Currently, there are two Chris Martins making music news: one is the frontman for the overrated wet noodle band Coldplay, the other is the multi-talented frontman for Kinski.
After six years, four full-length albums, countless EPs and compilations, this Seattle four-piece has improved and deepened their already singular sound. With the release of “Alpine Static,” the band goes even further into already familiar territory, blending ‘70s psychedelic influences with sweeping heavy metal guitars. Kinski quilts soundscapes evocative of interstellar travel, the kind that propels consciousness so far out that it’s actually in—yes, those cavernous regions at the back of the mind where language is naught, impulses reign and the soul is struggling to understand that perpetual ache. Kinski is both the question and the answer.
“I hope it’s emotion in some way,” reveals Martin in a recent phone interview. “The goal is to be exhilarating, have it be [that] driving in your car fast on a Friday night kind of feel. I always like music that is sort of moving or melancholy. I hope people get some kind of reaction from it.”
“Chris,” I want to tell him, “You modest something-or-other, the first half of your new album behaves like a meth-infected Frankenstein leading a blitzkrieg on my senses. It makes me want to smash my air guitar into my air amp, then light the whole thing on fire. Of course it’s successful!”
When asked about the next record, Martin says he hopes to experiment with some unexpected left-hand turns, though he says, “We don’t know what those are yet.” For him, the process begins at home, fiddling around with the electric guitar, “tuning the guitar to a weird tuning and having a weird sound come out of that—and then just basing the song around the sound or the tuning itself.”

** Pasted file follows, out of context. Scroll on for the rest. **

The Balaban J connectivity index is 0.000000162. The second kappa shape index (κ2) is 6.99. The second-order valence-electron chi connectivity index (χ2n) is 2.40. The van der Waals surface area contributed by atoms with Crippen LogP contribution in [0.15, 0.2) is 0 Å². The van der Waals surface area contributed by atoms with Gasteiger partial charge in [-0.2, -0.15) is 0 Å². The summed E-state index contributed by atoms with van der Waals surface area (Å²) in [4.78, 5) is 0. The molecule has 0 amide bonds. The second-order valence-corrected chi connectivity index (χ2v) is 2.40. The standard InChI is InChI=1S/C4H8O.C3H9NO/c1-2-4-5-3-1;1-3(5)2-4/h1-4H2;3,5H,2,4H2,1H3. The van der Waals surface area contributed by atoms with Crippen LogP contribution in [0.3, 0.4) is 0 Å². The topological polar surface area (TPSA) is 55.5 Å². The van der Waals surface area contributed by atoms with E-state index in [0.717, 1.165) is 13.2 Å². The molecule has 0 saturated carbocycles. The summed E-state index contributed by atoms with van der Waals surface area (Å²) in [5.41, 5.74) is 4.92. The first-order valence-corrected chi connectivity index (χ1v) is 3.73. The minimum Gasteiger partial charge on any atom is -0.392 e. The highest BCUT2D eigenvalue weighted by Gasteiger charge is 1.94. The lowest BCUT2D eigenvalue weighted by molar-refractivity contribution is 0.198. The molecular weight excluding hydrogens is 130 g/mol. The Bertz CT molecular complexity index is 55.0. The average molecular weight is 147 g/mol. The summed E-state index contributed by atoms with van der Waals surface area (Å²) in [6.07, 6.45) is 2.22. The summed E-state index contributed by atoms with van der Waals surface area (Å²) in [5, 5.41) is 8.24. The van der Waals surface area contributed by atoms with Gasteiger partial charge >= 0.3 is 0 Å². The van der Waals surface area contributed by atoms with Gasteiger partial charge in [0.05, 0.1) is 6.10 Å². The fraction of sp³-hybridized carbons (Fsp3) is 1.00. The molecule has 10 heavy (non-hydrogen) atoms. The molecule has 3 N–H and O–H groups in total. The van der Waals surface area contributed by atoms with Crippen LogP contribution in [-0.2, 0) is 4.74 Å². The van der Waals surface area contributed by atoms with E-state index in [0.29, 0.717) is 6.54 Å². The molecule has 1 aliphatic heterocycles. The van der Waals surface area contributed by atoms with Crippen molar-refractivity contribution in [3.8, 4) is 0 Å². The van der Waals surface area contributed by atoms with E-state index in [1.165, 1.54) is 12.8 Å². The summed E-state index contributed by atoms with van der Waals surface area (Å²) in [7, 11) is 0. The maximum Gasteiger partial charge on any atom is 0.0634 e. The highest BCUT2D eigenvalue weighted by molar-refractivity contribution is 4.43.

“It’s a process that hasn’t changed much over the years; [songs] used to take a long time to come together. On ‘Alpine Static’ the first half is a newer style of our stuff. Those songs are more direct and came together a little quicker. The second half of the record is sort of ideas, riffs, pieces of songs that I bring into the band and then we all just kind of jam on them, improv over the top of them, and then we end up playing that stuff out live for six months or so before we record it.”
The audience plays a large role in shaping Kinski's cinematic forays: “You re-hear through other people’s ears what is kind of making sense and what isn’t.” Ultimately the band reserves final say for themselves. Sometimes, we love a part and the audience doesn’t like it and it stays in there anyway.” And that is the essence of Kinski, the unknown, sometimes smoothly uneasy while other times not—but that, my friends, is the beauty of it.